Tag Archives: Public spending

What price freedom (of information)?

I’ve written an article on the threat to the Freedom of Information Act ahead of the conclusion of a Justice Select Committee’s inquiry.

As a reporter, freedom of information laws often offer the best route when investigating matters which are not in the public domain.

Many topics, from expenses to disciplinary procedures, are often kept private and details can be difficult to obtain. Even though FOI requests are not infallible, they are a valuable tool for every journalist, and to me it is unthinkable that the rules could be watered down.

Stories I have found through FOI requests include John Bercow’s chauffered car habit, the BBC boss who was paid off then rehired, and the council that used terror law to catch a carrot thief.

Full text is on the Telegraph website here, or read on.

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Hundreds of police stations to close

I hit the phones, alongside another Sunday Times reporter, to survey the cuts to frontline services in police forces across the country.

We found that across 30 of the 43 constabularies in England and Wales, 350 of 931 public counters at stations — 38% of the total — are to be closed in the next six months.

Full text can be found on the Sunday Times website here, or after the fold.

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Quango chiefs grab million-pound pension pots

Those in the top management levels of public bodies, including quangos, often have non-typical remuneration packages which have been negotiated as a  one-off.

Taking a boost to your pension instead of an annual bonus is a very canny approach: not only is it tax-efficient, but even a small increase to your annual pension is equivalent to a very large increase in the value of your pension pot.

A survey of national quangos for The Sunday Times revealed more than 100 civil servants to have amassed pensions worth more than £1m – that’s more than £100m of payouts for only a small handful of workers.

The £3bn annual ‘black hole’ in public sector pensions is fast becoming a major issue (see my previous briefing on Lord Hutton’s pension review), and this figure has been forecast to rise to £7bn by 2015/16.

Full text of this article is on the Sunday Times website here, or read on.

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Tackling town hall misspending

I co-wrote this 2200-word feature for the Sunday Times’ Focus section, after writing a number of news stories on local government spending as the Coalition’s cuts came into effect.

(See: ‘Councils splash out on new HQs as staff numbers are slashed‘, ‘‘Slash and burn’ councils spare pet projects‘, ‘Britain in gloom as flowers axed‘, ‘Councils pile on tax by stealth’)

Full text on the Sunday Times website here, or after the fold.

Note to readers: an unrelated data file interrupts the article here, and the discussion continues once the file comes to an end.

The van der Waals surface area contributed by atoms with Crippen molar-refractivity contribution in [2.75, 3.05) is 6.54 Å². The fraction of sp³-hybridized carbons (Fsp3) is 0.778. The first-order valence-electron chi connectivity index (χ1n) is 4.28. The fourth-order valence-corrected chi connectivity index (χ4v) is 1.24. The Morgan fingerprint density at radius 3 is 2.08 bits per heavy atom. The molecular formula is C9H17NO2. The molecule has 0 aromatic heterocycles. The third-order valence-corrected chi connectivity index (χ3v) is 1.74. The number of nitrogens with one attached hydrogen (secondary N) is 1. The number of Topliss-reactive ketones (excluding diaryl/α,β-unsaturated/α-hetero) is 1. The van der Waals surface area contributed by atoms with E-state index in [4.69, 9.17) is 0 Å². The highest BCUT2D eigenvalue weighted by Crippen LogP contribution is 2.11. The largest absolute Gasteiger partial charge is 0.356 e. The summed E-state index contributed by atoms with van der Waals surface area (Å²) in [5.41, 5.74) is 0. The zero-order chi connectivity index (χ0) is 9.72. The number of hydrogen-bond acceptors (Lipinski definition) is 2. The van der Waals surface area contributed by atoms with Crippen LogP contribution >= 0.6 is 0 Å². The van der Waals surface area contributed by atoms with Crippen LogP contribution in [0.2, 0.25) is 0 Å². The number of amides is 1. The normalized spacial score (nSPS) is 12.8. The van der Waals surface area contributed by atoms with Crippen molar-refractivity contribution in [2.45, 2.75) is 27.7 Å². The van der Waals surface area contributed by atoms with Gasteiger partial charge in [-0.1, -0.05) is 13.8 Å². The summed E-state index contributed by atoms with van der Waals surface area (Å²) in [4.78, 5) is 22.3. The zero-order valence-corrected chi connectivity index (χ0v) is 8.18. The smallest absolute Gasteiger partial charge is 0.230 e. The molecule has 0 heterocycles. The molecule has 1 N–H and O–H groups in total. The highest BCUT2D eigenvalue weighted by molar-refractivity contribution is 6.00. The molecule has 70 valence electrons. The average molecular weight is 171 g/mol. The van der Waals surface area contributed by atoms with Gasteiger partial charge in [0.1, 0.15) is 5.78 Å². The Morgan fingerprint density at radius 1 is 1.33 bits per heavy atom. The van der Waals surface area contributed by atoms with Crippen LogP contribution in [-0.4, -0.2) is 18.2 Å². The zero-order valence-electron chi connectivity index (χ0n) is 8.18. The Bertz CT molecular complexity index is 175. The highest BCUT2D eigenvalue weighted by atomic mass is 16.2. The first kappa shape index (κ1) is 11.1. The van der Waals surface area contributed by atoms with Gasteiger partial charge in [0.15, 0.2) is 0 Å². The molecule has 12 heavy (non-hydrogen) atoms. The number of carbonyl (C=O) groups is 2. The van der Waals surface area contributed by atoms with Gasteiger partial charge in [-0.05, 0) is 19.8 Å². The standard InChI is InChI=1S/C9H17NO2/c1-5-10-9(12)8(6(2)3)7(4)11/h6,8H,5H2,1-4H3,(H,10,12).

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Councils hike charges by 100% or more

Behold, my first Sunday Times splash.

This story started as a quick trawl of local councils to see if cuts to local government budgets were impacting on the cost of council services. Short answer: yes. Everything from nursery provision to cemetery fees have seen charges hiked, or introduced for the first time, in councils across the country.

Struggling to make ends meet, councils are making big asks of their residents. But while the frontline staff scrabble for funding, council chiefs are still earning vast sums.

The full story is on the Sunday Times website here, or after the fold.

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MPs profit from public purse renovations

I co-wrote this Sunday Times article about former MP Margaret Moran, who can expect to make a tidy profit on two homes which were renovated with public money. Vera Baird, Labour’s former solicitor general, has also put her newly-renovated house up for sale, but declined to tell us if she would refund the taxpaper its share.

Full text is on the Sunday Times website here, or read on.

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Order order… a taxi for Mr Speaker

Another FOI request fetched the Speaker’s entire transport itinerary for more than a year.

It revealed the Speaker and his wife to have used chauffer-driven cars hundreds of times over the last few months, including journeys within the same postcode that had racked up bills of hundreds of pounds.

Article on the Sunday Times website here, or full text below.

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The million-pound public servant

Combing through the accounts of government quangos for another story, I stumbled on this bumper paycheque at the government-owned Tote.

Full text is on the Sunday Times website here, or after the fold.

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BBC chief rehired after £365,000 payoff

This Sunday Times article is the result of an FOI request I made to the BBC, which revealed two ‘mega’ redundancy pay-outs.

One was made to the head of religion Michael Wakelin who was rehired only months later, the other went to market executive Sue Lynas, who was months from retirement. Both payments had been portrayed as cost-cutting measures.

Full text is on the Sunday Times website here, or read on.

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